processing for this important biofuel. This review indicates
that seven of those pathways produce significantly less
greenhouse gases than baseline gasoline, thereby assuring that
they will play a role in reaching the standard.

The LCFS supports the market for corn ethanol in California
over the next decade at least. In the next few years, based on
representations from the renewable fuels industry and others,
we expect the market to shift to lower carbon biofuels produced
from new materials using advanced production technologies.
I also wanted to make you aware that I am asking the Board to
take the following three additional steps to ensure that
low-carbon biofuels, including low-carbon corn ethanol can
continue to contribute to California's economy, and in helping
fuel suppliers reach the standard.

1. Because of the critical importance to the industry and the climate, the Board will commit to an ongoing investigation including input from outside experts to evaluate the land use and other indirect effect of all transportation fuels. For biofuels, this will include a consideration of agricultural yield improvements, coproduct credits, land emission factors, food price elasticity, and other relevant factors. The results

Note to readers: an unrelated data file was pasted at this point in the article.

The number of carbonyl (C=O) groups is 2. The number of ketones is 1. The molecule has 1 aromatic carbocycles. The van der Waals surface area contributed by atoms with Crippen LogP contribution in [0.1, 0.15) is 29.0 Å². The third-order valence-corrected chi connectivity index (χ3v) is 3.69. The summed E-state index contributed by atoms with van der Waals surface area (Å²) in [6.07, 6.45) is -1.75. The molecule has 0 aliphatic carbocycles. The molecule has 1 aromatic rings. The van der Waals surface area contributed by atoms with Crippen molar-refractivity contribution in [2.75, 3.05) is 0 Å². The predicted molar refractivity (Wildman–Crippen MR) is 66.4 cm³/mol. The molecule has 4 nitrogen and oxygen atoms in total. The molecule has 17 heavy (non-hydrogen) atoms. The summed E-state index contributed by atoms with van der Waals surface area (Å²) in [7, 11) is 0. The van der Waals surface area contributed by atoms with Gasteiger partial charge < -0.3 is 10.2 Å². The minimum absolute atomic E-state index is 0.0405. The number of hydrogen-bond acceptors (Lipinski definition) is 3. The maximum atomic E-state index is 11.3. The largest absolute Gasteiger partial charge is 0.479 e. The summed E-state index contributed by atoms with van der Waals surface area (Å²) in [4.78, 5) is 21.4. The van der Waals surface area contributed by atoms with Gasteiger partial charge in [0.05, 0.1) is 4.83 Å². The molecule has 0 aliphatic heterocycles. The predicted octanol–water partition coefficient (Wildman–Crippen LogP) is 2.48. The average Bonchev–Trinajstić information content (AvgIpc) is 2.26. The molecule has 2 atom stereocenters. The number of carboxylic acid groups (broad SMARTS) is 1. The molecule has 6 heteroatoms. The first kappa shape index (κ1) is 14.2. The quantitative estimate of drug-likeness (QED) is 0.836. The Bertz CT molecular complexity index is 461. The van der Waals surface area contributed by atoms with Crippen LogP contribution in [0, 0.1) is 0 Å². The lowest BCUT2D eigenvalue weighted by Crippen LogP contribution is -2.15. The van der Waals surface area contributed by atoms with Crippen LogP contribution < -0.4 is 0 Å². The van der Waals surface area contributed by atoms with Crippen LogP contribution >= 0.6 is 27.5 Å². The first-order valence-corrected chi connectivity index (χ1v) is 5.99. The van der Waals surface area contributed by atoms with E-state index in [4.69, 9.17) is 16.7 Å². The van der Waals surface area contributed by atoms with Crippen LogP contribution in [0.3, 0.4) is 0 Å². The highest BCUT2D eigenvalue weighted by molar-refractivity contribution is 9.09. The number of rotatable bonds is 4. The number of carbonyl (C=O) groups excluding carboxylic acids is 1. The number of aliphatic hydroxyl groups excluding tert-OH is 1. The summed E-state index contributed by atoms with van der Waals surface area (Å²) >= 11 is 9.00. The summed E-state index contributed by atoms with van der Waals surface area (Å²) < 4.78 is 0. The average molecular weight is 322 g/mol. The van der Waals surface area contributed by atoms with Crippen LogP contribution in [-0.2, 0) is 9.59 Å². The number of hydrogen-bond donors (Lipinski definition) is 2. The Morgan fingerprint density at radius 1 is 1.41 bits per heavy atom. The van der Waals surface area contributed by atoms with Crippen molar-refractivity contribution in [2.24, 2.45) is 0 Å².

of this investigation and recommended changes to the rule will be presented to the Board on or before December, 2011.

2. As part of the federal Renewable Fuels Standard, the USEPA has been working on evaluating life-cycle emissions for biofuels including land use emissions and has a rule pending at OMB. Additionally, the European Commission is committed to addressing this issue by December, 2010. ARB will work with these other agencies to harmonize where possible the data, modeling and values used for life-cycle analysis and land use
change.

3. We are expanding upon an approach within the rule which allows suppliers of alternative fuels, including biofuels, to provide data and information to certify their feedstocks and fuel production processes. The LCFS as written allows for all